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Lockdown has been challenging for many, no doubt about it, but for many of the elderly members of our population there’s been a unique sense of loneliness.

There’s been an inescapable undercurrent of anxiety too. This is an at-risk group after all. However a surprising solution is making waves right now, and it’s homesharing with younger people. Whilst intergenerational homesharing is still pretty new to the UK, it’s on the rise and the pioneers taking the plunge are reaping the benefits.

 

Homesharing is having a moment. So what is it?

In our homeshares, the ‘homesharer’ (a young person) lives in a room in the home of the ‘householder’ (the elderly person). In return the homesharer offers practical support around the house. There’s no rent. Instead, the homesharer pays a monthly support fee to Two Generations, who mediates any issues that may arise – support just a phone call away for as long as the homeshare is in place. As a result, it’s much more affordable than commercial renting.

Two Generations help match householders with the most compatible homesharer for them; and with expert mediation the pair agree upfront what kind of support is needed, like household chores and gardening for a certain number of hours per week. In the days of coronavirus homesharers are proving invaluable as they help out with food shopping, picking up prescriptions and hooking up householders with the technology they need to stay in touch with family and friends – like Zoom so they can receive video calls.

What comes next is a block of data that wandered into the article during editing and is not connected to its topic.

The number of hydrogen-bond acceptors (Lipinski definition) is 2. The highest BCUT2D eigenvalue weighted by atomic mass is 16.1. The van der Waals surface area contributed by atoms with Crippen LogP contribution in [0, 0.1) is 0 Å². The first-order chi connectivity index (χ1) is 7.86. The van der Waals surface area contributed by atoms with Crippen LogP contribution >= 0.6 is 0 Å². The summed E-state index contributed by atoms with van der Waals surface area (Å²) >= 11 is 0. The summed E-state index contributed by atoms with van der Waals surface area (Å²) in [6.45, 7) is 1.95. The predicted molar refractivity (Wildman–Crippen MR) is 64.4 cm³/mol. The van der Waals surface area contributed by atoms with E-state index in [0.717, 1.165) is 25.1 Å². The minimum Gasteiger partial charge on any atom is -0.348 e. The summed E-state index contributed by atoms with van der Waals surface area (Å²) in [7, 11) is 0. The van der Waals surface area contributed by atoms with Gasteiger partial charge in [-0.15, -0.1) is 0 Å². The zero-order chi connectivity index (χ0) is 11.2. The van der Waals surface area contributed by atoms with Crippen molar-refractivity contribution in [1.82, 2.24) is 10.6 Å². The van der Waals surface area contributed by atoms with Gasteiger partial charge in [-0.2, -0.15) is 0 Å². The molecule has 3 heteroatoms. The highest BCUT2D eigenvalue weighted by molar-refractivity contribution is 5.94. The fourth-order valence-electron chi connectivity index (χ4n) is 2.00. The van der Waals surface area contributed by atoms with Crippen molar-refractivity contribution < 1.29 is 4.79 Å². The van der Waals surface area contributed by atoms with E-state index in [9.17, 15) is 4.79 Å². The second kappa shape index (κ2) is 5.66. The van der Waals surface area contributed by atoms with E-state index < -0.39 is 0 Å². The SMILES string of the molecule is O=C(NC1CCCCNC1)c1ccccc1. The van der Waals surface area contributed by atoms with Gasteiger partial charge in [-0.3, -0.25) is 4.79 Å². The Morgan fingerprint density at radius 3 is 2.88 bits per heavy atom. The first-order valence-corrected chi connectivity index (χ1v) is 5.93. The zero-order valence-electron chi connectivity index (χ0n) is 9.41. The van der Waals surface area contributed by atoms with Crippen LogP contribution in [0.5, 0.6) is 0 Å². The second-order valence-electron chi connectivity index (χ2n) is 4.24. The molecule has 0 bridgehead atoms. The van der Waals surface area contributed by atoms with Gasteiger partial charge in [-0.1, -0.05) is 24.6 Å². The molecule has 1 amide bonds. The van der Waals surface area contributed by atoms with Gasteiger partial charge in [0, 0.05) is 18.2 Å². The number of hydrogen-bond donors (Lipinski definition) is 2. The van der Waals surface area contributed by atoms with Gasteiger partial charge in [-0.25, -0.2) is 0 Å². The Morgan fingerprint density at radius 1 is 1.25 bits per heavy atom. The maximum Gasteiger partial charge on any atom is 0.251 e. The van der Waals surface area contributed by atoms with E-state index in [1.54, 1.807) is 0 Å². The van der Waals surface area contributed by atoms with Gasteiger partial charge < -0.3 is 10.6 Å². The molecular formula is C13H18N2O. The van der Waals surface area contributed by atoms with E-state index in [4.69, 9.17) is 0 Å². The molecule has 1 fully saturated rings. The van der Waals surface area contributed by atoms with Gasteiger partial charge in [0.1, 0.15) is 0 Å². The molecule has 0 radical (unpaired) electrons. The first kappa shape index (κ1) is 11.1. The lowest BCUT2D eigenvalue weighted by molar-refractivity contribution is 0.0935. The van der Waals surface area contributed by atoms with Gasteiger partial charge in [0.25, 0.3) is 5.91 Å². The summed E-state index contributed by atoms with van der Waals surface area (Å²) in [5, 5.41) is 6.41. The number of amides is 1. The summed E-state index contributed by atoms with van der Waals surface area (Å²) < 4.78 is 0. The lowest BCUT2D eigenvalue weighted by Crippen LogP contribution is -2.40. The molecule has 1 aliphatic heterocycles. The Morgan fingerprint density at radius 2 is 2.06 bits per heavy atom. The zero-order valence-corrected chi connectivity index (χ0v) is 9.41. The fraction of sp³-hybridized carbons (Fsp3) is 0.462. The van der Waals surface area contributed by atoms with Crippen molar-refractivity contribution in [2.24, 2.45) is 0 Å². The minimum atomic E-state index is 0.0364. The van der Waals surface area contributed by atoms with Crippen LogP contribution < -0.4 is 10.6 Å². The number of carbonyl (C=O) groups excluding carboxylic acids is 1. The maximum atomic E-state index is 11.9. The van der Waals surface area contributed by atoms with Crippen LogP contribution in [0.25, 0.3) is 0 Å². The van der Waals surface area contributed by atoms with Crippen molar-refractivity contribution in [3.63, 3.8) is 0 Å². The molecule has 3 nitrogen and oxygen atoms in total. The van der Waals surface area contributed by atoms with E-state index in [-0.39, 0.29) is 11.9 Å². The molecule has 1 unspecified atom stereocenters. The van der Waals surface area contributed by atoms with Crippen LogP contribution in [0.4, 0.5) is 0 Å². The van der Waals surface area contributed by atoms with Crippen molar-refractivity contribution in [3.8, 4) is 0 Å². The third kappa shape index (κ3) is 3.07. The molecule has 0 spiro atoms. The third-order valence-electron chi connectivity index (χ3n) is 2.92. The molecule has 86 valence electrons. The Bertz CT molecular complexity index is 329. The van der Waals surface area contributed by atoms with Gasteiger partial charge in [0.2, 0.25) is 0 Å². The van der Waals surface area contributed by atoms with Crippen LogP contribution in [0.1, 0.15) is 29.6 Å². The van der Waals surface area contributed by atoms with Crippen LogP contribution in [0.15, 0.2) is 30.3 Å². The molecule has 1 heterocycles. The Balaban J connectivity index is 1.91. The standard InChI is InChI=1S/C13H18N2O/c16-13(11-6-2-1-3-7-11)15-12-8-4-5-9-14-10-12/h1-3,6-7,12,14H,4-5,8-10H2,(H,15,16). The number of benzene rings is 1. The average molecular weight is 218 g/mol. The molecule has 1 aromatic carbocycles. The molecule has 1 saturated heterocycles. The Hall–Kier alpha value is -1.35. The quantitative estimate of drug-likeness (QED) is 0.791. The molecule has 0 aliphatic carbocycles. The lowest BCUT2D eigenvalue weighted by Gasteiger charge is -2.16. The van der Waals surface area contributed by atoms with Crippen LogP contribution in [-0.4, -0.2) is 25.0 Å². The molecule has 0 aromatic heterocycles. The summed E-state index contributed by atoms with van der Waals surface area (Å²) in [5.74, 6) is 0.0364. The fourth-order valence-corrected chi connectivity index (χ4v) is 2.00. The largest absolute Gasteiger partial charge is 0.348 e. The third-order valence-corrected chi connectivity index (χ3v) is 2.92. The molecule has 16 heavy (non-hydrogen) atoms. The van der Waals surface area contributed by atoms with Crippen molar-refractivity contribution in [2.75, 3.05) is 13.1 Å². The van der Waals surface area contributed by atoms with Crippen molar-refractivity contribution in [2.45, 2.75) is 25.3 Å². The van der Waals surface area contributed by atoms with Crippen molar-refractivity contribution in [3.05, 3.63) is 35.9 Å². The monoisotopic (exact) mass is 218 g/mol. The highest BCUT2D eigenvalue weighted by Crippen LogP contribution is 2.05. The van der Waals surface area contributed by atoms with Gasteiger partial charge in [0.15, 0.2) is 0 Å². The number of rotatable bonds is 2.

And let’s not forget companionship…

…the value of a simple cuppa and a conversation with someone who is on your side. Someone who through living with you and getting to know you, has your back – in very real ways. Human contact is essential for mental health, and good mental health helps maintain physical health and immunity. Having a friend live-in sure makes a difference in a global pandemic.

 

Is it safe to homeshare in the days of social distancing?

In addition to getting references and Enhanced DBS checks, Two Generations are now conducting all introductory meetings via phone/video to help safeguard people from coronavirus. Householders are always given ample opportunity to get to know programme coordinators, and even more time to get to know potential homesharers before a trial period living together gets underway.

When it’s time to meet in-person, more coronavirus protocols kick in, such as homesharers self-isolating for two weeks before they move in. From there it’s up to the householder how they want to manage things. They may be comfortable with the homesharer going out, going to work, getting shopping for them etc. Or they may prefer the homesharer to stay in isolation with them. For homesharers who consider themselves vulnerable, the assurance that the householder is taking shielding seriously is a real benefit. It all depends on the individual, so crystal clear communication about everyone’s needs and expectations is key. Two Generations has built this all important dialogue into their process and has seen an upturn in interest since the start of the pandemic. Co-Founder Sam Brandman says: